Argued May 2, 1930. Decided May 19, 1930.
A bill to enjoin a trade union from calling a strike is properly to be dismissed as moot when, as the result of a preliminary injunction in the suit, the men have continued at work and the job which the bill sought to protect has been completed. P. 463. 34 F.2d 3, affirmed.
Mr. Merritt Lane for petitioner.
Mr. Morris Hillquit for respondents.
For the purposes of the present decision this case may be stated as it is stated by the Circuit Court of Appeals. "The Barker Painting Company, a corporation of New York with its home office in New York City, had a contract for painting at Somerville, New Jersey. The job was about thirty per cent completed when the defendant union called off its men by force of the offending rules which require a contractor to pay the wage rate of his home district or that of the locality of the work, whichever is higher. The Barker Company filed the bill in equity in this case stating the facts and alleging unlawfulness of the rules because violative of sundry provisions of the federal constitution and federal laws. The trial Judge issued a preliminary injunction, mandatory in character in that it restrained the workmen from observing the union rules and from not returning to work. All the men save one obeyed the injunction, returned to work and completed the job." This happened before a decision upon the merits by the District Court, April 14, 1926, 12 F.2d 945, and a final decree dismissing the bill, March 23, 1928. The Circuit Court of Appeals, while intimating its probable adhesion to its former decision in a similar case, Barker Painting Co. v. Brotherhood of Painters, Decorators and Paperhangers of America, 15 F.2d 16, in accord with the decree below, declined to deal with the merits on the ground that it had become unnecessary to deal with them and for that reason affirmed the dismissal of the bill. 34 F.2d 3.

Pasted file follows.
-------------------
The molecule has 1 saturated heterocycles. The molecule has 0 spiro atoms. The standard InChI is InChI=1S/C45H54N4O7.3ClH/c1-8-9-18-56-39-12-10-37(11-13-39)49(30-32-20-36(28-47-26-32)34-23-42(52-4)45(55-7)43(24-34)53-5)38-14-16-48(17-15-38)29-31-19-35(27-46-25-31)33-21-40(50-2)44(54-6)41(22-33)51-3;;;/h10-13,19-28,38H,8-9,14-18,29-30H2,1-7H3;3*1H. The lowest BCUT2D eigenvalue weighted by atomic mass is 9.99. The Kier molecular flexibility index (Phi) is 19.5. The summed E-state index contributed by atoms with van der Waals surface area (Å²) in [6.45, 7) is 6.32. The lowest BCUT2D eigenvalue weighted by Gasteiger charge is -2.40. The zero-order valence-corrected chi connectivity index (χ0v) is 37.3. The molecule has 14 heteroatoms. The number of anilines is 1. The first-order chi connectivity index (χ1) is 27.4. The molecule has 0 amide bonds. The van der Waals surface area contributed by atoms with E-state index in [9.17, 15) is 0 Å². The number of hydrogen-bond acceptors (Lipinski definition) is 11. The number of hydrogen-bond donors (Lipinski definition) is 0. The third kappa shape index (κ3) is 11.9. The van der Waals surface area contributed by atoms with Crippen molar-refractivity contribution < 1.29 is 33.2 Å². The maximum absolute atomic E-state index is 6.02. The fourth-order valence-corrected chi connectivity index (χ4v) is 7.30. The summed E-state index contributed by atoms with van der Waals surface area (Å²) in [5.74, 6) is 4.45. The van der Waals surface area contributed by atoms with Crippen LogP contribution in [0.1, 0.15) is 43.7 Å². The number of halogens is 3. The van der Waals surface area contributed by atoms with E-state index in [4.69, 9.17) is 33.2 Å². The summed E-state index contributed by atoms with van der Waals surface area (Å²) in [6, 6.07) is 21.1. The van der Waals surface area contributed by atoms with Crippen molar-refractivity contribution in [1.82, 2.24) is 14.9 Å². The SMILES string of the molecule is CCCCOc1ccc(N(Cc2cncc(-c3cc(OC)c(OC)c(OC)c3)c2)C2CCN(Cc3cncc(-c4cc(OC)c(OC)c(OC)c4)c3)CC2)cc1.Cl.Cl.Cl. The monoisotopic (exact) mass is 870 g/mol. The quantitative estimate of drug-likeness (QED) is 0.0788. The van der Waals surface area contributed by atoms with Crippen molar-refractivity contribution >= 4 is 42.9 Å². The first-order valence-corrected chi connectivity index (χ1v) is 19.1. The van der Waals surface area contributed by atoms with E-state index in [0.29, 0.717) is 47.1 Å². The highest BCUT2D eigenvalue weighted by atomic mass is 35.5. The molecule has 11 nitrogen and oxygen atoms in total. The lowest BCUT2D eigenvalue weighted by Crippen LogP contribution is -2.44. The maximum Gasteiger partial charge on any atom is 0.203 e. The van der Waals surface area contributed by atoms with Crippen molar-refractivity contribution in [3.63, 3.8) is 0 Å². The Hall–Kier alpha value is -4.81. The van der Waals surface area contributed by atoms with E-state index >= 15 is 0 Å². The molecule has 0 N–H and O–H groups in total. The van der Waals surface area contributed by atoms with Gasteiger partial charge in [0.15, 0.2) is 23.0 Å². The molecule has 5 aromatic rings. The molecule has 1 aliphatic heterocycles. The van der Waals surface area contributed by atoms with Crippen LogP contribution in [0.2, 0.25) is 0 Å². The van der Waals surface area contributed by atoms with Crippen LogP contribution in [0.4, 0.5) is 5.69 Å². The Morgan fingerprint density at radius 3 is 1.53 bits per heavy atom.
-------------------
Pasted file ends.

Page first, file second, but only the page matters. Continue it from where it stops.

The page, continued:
Both sides desired that the Court should go farther afield. But a Court does all that its duty compels when it confines itself to the controversy before it. It cannot be required to go into general propositions or prophetic statements of how it is likely to act upon other possible or even probable issues that have not yet arisen. See Willing v. Chicago Auditorium Association, 277 U.S. 274. The controversy here was between the plaintiff and the painters in Somerville who prevented its finishing its job. If the case had needed to be considered on its merits, it would have been likely to involve a discussion more or less far reaching of the powers of the Union, but the plaintiff could not impose a duty to go into that discussion when before the time for it the resistance had been withdrawn and the job had been done.